Hearts at Ibrox is thought-provoking. Stats show Hearts as second only to Celtic in Passes per Defensive Actions (PPDA). “PPDA” is used to measure how intense a team is pressing their opposition when they do not have the ball. Calculated by dividing the number of passes a team concedes in their own half by the number of defensive duels they make. Rangers with a lack of midfield creativity should have difficulties against a team aggressively pressing in their own half. However, Gerrard has two wins out of two against Levein. This tactical analysis will look at the Scottish Premiership match between Rangers and Hearts.
Hearts had been successful in their appeal of Uche Ikpeazu’s yellow card for simulation against Aberdeen. Nonetheless, manager Craig Levein revealed that he would miss the clash after being stretchered off with a head injury.
Rangers appealed Ryan Kent’s two-game ban, meaning he was free to play. On the other hand, Alfredo Morelos and Andy Halliday were missing due to suspensions. Without their top scorer, would their Old Firm indiscipline hurt Rangers again?
Rangers set up in a 4-3-3, dropping out as well as Morelos and Halliday were McCrorie and Candeias. With Flanagan, Davis, Kamara and Defoe coming into the side. However, it was not a straight personnel swap, it was also a style change.
Hearts set up in a 5-3-1-1, a slight change from the previous 5-4-1 against Aberdeen. Dropping out was Mulraney and Ikpeazu and coming in were Godinho and Bozanic. Wighton was the top striker with Clare playing behind and also dropping into midfield.
Hearts game model
Craig Levein set his side up to channel Rangers down the sides and deal with the crosses. A logical approach, with three big centre-backs and Rangers propensity to struggle against a horizontally compact low block. Souttar, Berra and Shaughnessy stay central to defend the area in front of the goal. Brandon and Godinho will press wide if required. Bozanic, Haring and Djoum block the forward penetrating pass and protect the centre-backs. Clare will come back to cover any gaps in midfield but also supply early support to Wighton.
In possession, Hearts looked to break quickly or more often, overload to isolate. Taking Rangers to one side and leaving a full-back or a midfield wide on the opposite side. Then a quick switch of the point of attack sets up a one versus one.
Rangers game model
Although Rangers went back to their 4 3 3, it is not the formation but how they used it which is interesting. In the past, with Morelos as the main striker, Candeias and Kent have played wide and attacks have gone down the flanks with crosses into the box or balls into the channels for Morelos to battle. When Morelos was missing they tended to play the same way, this did not suit their other strikers.
This time they adapted to suit their striker, Defoe. Kent and Arfield came into the central and half spaces. This allowed them to get between the Hearts defensive lines and therefore penetrate through the central area.
A change of style?
Rangers set out to control the central area and to play short quick passes around and down the sides of the centre-backs. They did this by setting up two central triangles. Davis, Kamara and Jack in one, and Kent, Defoe and Arfield the other. Any width or out ball required would be supplied by Tavernier or Flanagan.
Within each of these triangles, the players would rotate which at times gave the impression of giving Kent and Arfield a free role. In midfield, although Davis was mainly the defensive player the rotation allowed him to take players away to create a space for Jack or Kamara. Allowing them to find space to receive a diagonal forward pass in an open body stance and to go forward. This had the effect of increasing the intensity of the play.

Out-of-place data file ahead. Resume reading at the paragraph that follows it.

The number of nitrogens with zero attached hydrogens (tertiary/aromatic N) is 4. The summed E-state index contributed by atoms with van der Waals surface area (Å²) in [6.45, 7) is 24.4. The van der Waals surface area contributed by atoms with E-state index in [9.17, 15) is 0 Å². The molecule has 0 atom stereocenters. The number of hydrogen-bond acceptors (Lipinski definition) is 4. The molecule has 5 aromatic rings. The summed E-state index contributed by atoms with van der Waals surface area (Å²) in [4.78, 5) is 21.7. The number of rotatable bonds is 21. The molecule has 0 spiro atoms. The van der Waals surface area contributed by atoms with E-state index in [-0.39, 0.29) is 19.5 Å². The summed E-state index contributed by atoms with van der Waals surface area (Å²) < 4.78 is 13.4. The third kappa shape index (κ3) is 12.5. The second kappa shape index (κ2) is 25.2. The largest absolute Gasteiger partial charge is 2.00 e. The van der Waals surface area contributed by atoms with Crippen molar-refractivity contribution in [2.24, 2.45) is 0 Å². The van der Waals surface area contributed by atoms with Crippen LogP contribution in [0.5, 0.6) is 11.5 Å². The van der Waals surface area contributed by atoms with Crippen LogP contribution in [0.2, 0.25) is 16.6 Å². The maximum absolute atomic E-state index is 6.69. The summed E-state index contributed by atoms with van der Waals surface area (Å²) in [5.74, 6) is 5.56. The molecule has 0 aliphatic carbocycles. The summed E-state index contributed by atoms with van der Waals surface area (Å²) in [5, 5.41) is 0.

Hearts defensive changes
Initially, for 30 minutes, Hearts adopted a mid to low block but the rotations and interchanges allowed Rangers to penetrate centrally. Tavernier and Flanagan would go high and wide, Goldson and Worrall would split, and Davis would drop between the centre-backs leaving Kamara and Jack above the first defensive line.
After 30 minutes, Hearts adopted a high block in order to stop Rangers control of the game. By this time Rangers were two goals up and confident. They kept their composure to pass out of tight situations and were prepared to go long when required.
After half-time, Hearts adopted a more aggressive man for man high block but this almost immediately allowed Rangers to bring them out of position. They were able to play an up, back and through to score what was the final goal of the game.
Rangers see the game out
In Rangers’ last four games Hibernian, Aberdeen, Kilmarnock and Celtic have all countered quickly and scored. The midfield triangle provides security in the central area in front of the centre-backs. Davis helps to provide protection in this vital and vulnerable zone.
Rangers controlled the remainder of the game and although Hearts had well rehearsed and organised set pieces, they could not take advantage of the few they created.
For Rangers, there is life without top scorer Morelos. Defoe has shown with a change of team style he is more than an able deputy. With 578 passes and 68% possession, Rangers controlled the game from start to finish. Rangers have beaten Hearts in the last six games. If they could have gotten near this consistency against Aberdeen, Kilmarnock and Hibs they would have been genuine challengers.
Unfortunately, there wasn’t any life for Hearts without Naismith and Ipkeazu. Hearts lack the strength and ball retention in the final third without Naismith and Ipkeazu. After an excellent result against Aberdeen on Saturday, this was a step too far for Hearts.
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